- After I returned to the bridge I saw another group of five high altitude bombers pass overhead the same as in paragraph 8 above.
- About 0830 the Pennsylvania called by semaphore and sent a message "Senior destroyer officer report aboard". This message was interrupted by signalmen having to lie down due to terrific gun fire from enemy and own ship and came in two attempts.
- About this time Lieutenant (jg) J.D. PARKER, acting commanding officer of Downes, requested permission to open fire with 5"/38 caliber on blocks which I immediately granted. His #3 gun was assembled in time to fire two shots before he was hit.
- Closure being well underway and .50 caliber shooting rapidly I started from bridge for the Pennsylvania. I had secured phones and called to signalman to notify Ensign F.M. CULPEPPER I would be right back. When I was almost to bow of Pennsylvania the Downes was hit by a small bomb on after deck house. Smoke and dust were rising as I ran along the dock.
- The 3"/50 caliber on the Pennsylvania quarterdeck were firing fast, quietly and efficiently.
- I climbed amid terrific blasts of fast shooting guns to Pennsylvania conning tower then to next level above to Captain C.M. COOKE. He asked me if we were preparing for flooding of dock stating that even without propellors he wanted to get it flooded. I told him "Yes" and left. Apparently Captain SWAIN and Lieutenant Commander MANSEAU had not seen the Commanding Officer of the Pennsylvania regarding flooding at the same time they saw me.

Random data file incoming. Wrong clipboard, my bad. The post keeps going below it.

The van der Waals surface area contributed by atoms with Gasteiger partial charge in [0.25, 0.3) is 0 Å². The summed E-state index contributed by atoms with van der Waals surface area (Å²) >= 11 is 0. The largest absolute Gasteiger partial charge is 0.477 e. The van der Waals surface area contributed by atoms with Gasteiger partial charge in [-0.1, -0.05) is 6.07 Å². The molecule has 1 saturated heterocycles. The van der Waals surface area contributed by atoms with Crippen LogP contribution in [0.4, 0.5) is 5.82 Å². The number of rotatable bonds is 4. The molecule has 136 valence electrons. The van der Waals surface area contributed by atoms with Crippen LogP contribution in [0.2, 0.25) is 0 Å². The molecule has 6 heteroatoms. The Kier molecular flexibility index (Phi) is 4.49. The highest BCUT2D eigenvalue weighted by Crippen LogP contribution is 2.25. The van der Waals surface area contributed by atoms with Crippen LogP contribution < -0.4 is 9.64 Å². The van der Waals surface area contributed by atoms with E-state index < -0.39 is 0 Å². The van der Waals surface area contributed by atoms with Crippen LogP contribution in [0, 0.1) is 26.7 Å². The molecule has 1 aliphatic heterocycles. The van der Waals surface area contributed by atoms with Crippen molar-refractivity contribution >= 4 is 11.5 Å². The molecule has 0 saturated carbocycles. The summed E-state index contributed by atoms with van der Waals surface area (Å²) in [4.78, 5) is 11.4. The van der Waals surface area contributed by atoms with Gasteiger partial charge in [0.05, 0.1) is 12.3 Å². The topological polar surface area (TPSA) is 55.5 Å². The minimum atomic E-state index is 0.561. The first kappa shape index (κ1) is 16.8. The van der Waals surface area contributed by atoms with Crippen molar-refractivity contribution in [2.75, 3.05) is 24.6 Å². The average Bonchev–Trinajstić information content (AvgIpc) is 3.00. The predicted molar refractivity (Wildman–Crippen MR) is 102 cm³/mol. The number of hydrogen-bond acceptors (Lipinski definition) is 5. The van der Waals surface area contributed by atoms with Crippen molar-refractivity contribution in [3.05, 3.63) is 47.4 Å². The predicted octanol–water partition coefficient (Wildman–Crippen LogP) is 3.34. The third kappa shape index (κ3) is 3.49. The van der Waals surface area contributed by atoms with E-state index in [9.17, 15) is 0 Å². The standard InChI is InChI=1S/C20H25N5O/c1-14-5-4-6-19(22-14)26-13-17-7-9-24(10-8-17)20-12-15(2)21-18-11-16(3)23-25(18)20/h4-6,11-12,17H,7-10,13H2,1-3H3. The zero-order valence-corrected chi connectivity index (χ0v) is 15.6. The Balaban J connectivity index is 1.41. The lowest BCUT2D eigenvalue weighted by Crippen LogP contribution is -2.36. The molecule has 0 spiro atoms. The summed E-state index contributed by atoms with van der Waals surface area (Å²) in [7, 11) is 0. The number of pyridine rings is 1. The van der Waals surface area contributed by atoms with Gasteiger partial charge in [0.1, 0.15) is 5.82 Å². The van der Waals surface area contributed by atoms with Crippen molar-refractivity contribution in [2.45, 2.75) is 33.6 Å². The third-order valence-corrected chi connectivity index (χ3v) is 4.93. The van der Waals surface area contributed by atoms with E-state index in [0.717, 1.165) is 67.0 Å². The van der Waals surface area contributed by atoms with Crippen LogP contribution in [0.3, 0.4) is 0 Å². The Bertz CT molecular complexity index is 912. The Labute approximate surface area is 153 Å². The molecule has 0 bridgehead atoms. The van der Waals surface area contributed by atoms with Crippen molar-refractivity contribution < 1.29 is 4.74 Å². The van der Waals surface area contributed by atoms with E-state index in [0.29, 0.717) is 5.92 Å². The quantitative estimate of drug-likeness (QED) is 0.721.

- At sometime between by arrival at brow of Pennsylvania and my departure the Downes had apparently been hit again at about 0850 and hug flames were rising all over her and on starboard side of Cassin. A hug hole in dock abreast of Cassin's stern was emitting clouds of smoke.
- I skirted this hole on the double realizing from the nature of the flames that the fire could not be fought successfully. I later found out that there was no water at all with which to fight the fire. #3 .50 caliber gun was on fire due to lack of cooling water. There was none in men's washroom due to interrupted service from Yard. As soon as I was past this hole I started waving for men to get off. The word had been passed to abandon ship, which word was repeated all through the ship. The men were all converging toward brown from forward and aft. I kept shouting for the men to "step out" as the flames and heat as I passed the stern of Cassin were terrific and I feared a magazine explosion. I arrived at the brow as the last group of men came off. I estimate that there was another five minutes in which men could have gotten off. Ensign CULPEPPER was the last man off. I thought there was a hole in the brow, which I later found was caused by a small bomb which dropped through just a few feet ahead of Ensign M.E. CALLICOTT, USNR. This bomb went through the ship without exploding. I believe another small bomb hit in galley passage, but am not sure.